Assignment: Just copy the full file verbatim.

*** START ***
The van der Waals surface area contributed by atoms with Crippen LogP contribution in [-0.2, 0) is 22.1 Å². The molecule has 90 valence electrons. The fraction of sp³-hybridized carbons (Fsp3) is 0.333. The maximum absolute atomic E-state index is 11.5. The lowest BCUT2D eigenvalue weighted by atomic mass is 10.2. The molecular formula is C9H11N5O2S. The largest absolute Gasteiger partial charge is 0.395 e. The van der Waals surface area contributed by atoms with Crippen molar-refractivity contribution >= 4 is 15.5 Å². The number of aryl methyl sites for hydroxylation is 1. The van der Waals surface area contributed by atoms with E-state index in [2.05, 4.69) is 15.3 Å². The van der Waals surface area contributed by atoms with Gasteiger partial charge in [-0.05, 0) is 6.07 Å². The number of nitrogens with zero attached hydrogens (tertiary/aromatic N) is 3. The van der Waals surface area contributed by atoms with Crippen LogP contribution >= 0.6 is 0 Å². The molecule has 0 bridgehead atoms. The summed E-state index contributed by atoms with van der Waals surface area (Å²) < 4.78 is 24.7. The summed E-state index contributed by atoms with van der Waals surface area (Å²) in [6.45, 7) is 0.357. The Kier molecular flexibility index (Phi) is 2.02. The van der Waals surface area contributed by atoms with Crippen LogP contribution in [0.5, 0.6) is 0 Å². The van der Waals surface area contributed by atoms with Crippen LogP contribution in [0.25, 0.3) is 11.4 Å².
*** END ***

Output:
The van der Waals surface area contributed by atoms with Crippen LogP contribution in [-0.2, 0) is 22.1 Å². The molecule has 90 valence electrons. The fraction of sp³-hybridized carbons (Fsp3) is 0.333. The maximum absolute atomic E-state index is 11.5. The lowest BCUT2D eigenvalue weighted by atomic mass is 10.2. The molecular formula is C9H11N5O2S. The largest absolute Gasteiger partial charge is 0.395 e. The van der Waals surface area contributed by atoms with Crippen molar-refractivity contribution >= 4 is 15.5 Å². The number of aryl methyl sites for hydroxylation is 1. The van der Waals surface area contributed by atoms with E-state index in [2.05, 4.69) is 15.3 Å². The van der Waals surface area contributed by atoms with Gasteiger partial charge in [-0.05, 0) is 6.07 Å². The number of nitrogens with zero attached hydrogens (tertiary/aromatic N) is 3. The van der Waals surface area contributed by atoms with Crippen LogP contribution >= 0.6 is 0 Å². The molecule has 0 bridgehead atoms. The summed E-state index contributed by atoms with van der Waals surface area (Å²) < 4.78 is 24.7. The summed E-state index contributed by atoms with van der Waals surface area (Å²) in [6.45, 7) is 0.357. The Kier molecular flexibility index (Phi) is 2.02. The van der Waals surface area contributed by atoms with Crippen LogP contribution in [0.5, 0.6) is 0 Å². The van der Waals surface area contributed by atoms with Crippen LogP contribution in [0.25, 0.3) is 11.4 Å².